Evidence suggests that the dwarf planet Ceres may be a geologically active space body. This conclusion was reached based on the numerous bright spots that cover the surface of this planetoid.
These have recently been observed in more detail by the Dawn spacecraft, giving scientists insight into how these reflective areas may have changed over time.
How Could Ceres Be Geologically Active?
“Geological processes created these bright areas and may still be changing the face of Ceres today,” said Carol Raymond, the Dawn mission’s deputy principal investigator.
She and her team presented their findings at the American Geophysical Union meeting, which was held this week in New Orleans.
So far, about 300 bright spots have been discovered across the space body. They are made of a salty material, which explains their reflectivity.
Most of the spots are found either in the center of craters or along their ridges. There is also the odd case of Ahuna Mons, a mountain with bright streaks down its slopes. The working theory is that this mountain is actually a cryovolcano. This means that it erupts with icy material instead of lava.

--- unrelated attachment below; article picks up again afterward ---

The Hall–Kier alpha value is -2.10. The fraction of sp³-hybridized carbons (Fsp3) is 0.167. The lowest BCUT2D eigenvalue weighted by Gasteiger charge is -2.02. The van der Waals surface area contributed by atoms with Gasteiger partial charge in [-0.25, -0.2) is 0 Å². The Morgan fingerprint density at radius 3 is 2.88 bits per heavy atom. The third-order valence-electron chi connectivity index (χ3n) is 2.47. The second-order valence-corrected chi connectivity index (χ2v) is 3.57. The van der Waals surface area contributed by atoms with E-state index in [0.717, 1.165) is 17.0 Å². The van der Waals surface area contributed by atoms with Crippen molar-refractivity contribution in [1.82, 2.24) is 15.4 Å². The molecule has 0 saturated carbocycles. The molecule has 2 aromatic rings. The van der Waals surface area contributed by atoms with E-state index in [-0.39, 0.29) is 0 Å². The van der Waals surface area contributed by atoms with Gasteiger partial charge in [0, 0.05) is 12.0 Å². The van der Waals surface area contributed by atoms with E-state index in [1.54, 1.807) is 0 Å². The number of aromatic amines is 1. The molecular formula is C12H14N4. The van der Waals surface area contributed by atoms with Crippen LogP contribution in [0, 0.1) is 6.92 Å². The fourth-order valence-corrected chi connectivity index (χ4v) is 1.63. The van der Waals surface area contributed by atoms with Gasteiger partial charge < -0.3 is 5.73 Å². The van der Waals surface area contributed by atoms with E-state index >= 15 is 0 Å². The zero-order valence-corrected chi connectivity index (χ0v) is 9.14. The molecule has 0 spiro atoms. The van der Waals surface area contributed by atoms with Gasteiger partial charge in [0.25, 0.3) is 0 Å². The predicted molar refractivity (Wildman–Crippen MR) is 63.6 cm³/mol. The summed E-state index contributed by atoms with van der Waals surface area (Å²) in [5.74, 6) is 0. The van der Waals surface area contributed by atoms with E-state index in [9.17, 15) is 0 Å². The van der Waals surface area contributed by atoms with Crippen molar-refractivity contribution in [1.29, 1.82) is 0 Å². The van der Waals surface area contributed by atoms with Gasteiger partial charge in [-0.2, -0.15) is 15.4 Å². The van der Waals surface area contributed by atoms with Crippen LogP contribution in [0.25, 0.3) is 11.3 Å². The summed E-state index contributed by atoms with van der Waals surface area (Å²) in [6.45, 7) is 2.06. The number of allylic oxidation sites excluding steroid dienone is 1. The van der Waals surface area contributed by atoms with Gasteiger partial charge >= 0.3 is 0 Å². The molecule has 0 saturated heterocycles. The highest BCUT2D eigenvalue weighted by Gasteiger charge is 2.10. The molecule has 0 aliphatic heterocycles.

All this implies that the dwarf planet is geologically active, according to the researchers. To put it simply, they believe that a salty, icy liquid exists below the surface of Ceres. This could come to the surface through various processes. For example, when the liquid itself disappears, the salt is left behind, creating the reflective spots.
“Previous research has shown that the bright material is made of salts, and we think subsurface fluid activity transported it to the surface to form some of the bright spots,” said Nathan Stein, a Caltech researcher.
The impacts that created the craters seem to have kick-started these processes. However, that doesn’t mean that the planet itself isn’t active underground. Lynnae Quick, a Smithsonian researcher, compares it to Europa, whose underground processes reach the exterior through surface fissures.
Image Source: JPL/NASA